Medicare Won't Go Broke, but It May Become Extinct

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  • September 10, 2012
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The cost of health care has been a heated discussion for many years; and with this being an election year, politicians are fanning the fire. More recently, folks both young and old are voicing their concerns about the future of Medicare.
“I just assume Medicare won’t be there for me at all,” Christine Pallensen, a 26-year-old business consultant in Fort Lauderdale, told Associated Press reporter Bill Barrow.
But a law professor at the University of Illinois says, quoting Franklin Roosevelt,  “… the only thing we have to fear is fear itself.”

Simply because of its size, cost, and complexity, Medicare is a natural target and is shrouded in myths and misconceptions, said Richard L. Kaplan, a retirement benefits expert.
In a recently published paper, Kaplan dispels several myths, including the one about Medicare going bankrupt. According to Kaplan, reports of Medicare eventually succumbing to debt have been greatly exaggerated.
“Medicare Parts B and D are financed by premiums paid by current year enrollees and general tax revenues,” Kaplan reasons. “These funds are generated in the current fiscal year.”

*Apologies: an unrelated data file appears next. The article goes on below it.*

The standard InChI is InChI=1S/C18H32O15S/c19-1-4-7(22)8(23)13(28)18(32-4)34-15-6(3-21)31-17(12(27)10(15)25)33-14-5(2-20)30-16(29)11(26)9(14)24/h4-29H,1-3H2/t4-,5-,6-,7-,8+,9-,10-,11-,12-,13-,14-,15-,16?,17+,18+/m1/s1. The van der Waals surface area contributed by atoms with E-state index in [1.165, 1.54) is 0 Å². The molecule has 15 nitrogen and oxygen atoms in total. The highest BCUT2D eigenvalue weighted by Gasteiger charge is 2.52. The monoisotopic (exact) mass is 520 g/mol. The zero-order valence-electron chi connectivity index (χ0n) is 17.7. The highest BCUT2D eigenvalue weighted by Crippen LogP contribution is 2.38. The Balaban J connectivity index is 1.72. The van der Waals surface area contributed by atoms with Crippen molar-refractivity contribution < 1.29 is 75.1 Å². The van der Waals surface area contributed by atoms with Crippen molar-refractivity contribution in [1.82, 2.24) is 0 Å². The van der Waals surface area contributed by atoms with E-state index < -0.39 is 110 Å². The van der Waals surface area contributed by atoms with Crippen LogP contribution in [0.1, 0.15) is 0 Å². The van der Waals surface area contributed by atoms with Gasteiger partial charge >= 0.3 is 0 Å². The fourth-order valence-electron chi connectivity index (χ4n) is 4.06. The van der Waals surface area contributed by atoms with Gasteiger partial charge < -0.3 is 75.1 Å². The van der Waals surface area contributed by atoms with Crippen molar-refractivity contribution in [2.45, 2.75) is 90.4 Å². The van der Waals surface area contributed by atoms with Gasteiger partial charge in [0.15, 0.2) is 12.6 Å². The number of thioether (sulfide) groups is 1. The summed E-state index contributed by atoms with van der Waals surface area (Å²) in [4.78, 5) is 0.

In that case, with the baby boomer generation now entering retirement age, Medicare’s Parts B and D cups should runneth over in the coming years.
Medicare Part A, however, may not fair so well since it is vulnerable to economic instability, Kaplan said. Medicare Part A collects payroll taxes paid by current workers and funnels those taxes to a “trust fund” that pays for its expenditures.
Another myth is that Medicare is politically untouchable, Kaplan said. “In fact,” he said, “half of the financing for the Affordable Care Act comes from cuts to Medicare’s budget.” Providers have seen most of those cuts in their wallets.
More likely, Kaplan said, Medicare will meet its demise if providers stop accepting patients covered by Medicare.
“If health care providers decide that they are not going to take any new Medicare patients, there may be serious access issues,” he said. “We’ve seen that happen already with Medicaid, and it might soon happen with Medicare.”

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